Back in January, a college professor who writes for Salon wrote that she was tired of her girl students writing about boys.
Lorraine Berry teaches college (I'm not sure where -- her bio says "in the Finger Lakes," which are generally considered America's most giggle-inducing lakes) and had noted that her female students tend to submit work that reads more like breathless journaling, mostly dedicated to endless forensic detail of their breakups.
None of her boy students write about girls! They're too busy writing about exciting topics like being abused, "hunting trips with their fathers" and "the thrill of learning to race motorcycles." Go race motorcycles and hunt more, you stupid girls!
Much has been written recently about "Pink Topics," and women have been criticized for writing internally instead of invesigatively and critically. Write what you know is one thing, unless what you know is sad breakups and your body and your friends.
This article in particular on Salon is a few months old, but it has bothered me in particular because it was written by somebody who teaches writing.
Hey, XOJaners. You guys have gone to A School at some point, right? Have you ever experienced this crazy phenomenon, of a teacher who maybe favors the writing of men a little?
I mean, I don't want to be paranoid and point out a pattern or anything, because "math." But this is weirdly reflective of that thing that happened a few weeks back where no female writers were nominated for the ASME journalism award ("Zzzzzzzzz whoSME?" -- everybody) and some people said it was because women write about their feelings instead of Iraq. And motorcycles and hunting, I guess.
"I have to still my hand from writing 'WTF?' in the margins," writes Berry in the Salon post. Yes, probably don't write WTF in the margins, or ever, as you are a college professor.
She also goes on to say that she, too, wrote about her relationships back in the day so she can't judge too harshly. Except that she does. On Salon. (Girls who write about girls who write about boys who should write like they're boys. Always should be someone you really love, though right?)
Am I being a girl about this? Or is it possible that, as in the workplace, teachers are just harder on women than men? There are loads of studies on the subject, and the ASME thing is sort of a reflection of gender bias in professional and academic environments. Or something. I was on a motorcycle once, with my mom's boyfriend at the time. He had long hair and was cute. They broke up. (Oh no! See what happened there?)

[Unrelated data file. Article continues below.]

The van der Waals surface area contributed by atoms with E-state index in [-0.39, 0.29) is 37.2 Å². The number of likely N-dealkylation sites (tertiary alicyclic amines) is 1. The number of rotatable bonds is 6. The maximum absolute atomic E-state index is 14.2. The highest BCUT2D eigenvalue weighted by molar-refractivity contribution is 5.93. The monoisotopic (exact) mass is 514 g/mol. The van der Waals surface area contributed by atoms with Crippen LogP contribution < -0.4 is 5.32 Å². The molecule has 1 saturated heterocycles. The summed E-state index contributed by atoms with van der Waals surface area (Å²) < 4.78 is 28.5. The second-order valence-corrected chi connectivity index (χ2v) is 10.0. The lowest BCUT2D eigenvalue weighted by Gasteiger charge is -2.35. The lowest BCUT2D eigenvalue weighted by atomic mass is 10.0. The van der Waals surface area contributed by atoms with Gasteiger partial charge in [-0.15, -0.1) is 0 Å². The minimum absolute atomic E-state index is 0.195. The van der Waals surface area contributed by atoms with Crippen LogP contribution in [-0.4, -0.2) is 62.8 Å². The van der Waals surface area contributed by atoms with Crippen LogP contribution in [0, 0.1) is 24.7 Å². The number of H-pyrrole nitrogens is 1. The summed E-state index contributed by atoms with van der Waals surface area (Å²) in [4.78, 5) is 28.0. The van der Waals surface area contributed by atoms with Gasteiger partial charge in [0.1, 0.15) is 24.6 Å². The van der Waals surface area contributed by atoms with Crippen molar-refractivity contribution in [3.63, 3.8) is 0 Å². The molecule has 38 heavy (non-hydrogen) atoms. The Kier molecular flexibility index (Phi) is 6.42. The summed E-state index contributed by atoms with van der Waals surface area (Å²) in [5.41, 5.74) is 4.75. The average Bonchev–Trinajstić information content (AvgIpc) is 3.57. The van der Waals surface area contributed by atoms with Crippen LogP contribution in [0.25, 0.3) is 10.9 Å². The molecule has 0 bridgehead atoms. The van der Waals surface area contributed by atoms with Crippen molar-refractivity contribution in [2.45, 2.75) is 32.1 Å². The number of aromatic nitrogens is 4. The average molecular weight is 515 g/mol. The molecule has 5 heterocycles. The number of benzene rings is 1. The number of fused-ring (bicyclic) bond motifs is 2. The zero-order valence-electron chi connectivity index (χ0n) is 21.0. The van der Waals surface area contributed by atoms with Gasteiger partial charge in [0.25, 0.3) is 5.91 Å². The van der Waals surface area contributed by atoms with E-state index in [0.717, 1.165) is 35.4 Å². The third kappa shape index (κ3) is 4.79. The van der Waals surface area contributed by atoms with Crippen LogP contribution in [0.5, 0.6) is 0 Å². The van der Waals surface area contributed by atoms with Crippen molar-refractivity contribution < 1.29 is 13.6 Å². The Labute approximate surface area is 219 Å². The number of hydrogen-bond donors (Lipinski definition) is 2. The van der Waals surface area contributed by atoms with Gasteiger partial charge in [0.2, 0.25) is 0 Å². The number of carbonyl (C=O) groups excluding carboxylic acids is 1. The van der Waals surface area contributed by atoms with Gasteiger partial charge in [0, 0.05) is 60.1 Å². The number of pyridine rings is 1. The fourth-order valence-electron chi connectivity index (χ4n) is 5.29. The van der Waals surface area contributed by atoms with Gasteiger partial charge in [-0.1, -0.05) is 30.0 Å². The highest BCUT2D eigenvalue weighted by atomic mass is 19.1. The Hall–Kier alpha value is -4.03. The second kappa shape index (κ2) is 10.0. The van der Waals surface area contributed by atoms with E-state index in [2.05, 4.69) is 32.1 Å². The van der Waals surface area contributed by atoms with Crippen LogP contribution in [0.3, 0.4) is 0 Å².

It's also kind of funny given that one of the few places where female writers and journalists are making headway is in op eds, and here is a female writer who chooses to write denigrating and reductive stuff about young female writers. I can't say I see how this "do as I say, not as I did when I was your age" kind of writing is beneficial. Why not focus on the quality of the work instead of the subject matter? Or do as a writing professor of mine once did, and on the first day of class say, "No stories about suicide." (Apparently kids love to write short stories about suicide.) She could do this with a "Nobody wants to hear about your boyfriends, but I am very amenable to your motorcycle, abuse and hunting essays."
But Barry is, I suppose, writing an oped about her own personal/professional experience. I'm tempted to share my own, as a writing major who now works in writing. I should really be marginalized for being an idiot who doesn't write well, but it's usually because I have a noticeably female first name and also occasionally write about boys or sex or my perfect breasts and how they look in bathing suits (great!).
I would love to tell you all about the mostly-female playwriting and screenwriting and fiction and journalism classes and writing jobs and production offices I've been in, where the most middling contributions of The One Guy have been treated with reverence based on the fact that he's The One Guy. Man, how jealous and bitchy and female would I sound doing that.
Let's go facts and numbers, then, because they are manly and many. Fact one: writing and english and journalism are female dominated, both as majors and as professional fields. Fact two: men comprise the majority of our bylines and our subjects and our Nominations for Awards Nobody Has Heard Of. Conjecture: in writing, we tend to treat men like the youngest sons in hypothetical, highly stereotyped ethnic families. The male voice has authority by virtue of being male and special. It's why SE Hinton had to write "The Outsiders" under euphemistic initials, because people unequivocally respect the writing authority of teenage boys. Which is stupid for many reasons, mostly because: teenage boys.
I wanted to be a novelist growing up, and decided early on that I would write as "J. Smolinski" so publishers and readers would be more likely to purchase my epics, which would rely heavily on doomed romance and filthy sex. This is sad and stupid, mostly people would still know I was half Polish and the secret of me being dumb would be so out.
But I agree with some of this! Women in college should not write constantly about their breakups. There are other things to write about than boys, like, for instance, how stupid other girls are. So stupid, right?
OK, young women writers in writing classes. This is your clarion call. If your really want to change the ratio, write about hunting and motorcycles and Iraq instead of stickers, boys and watermelon body spray.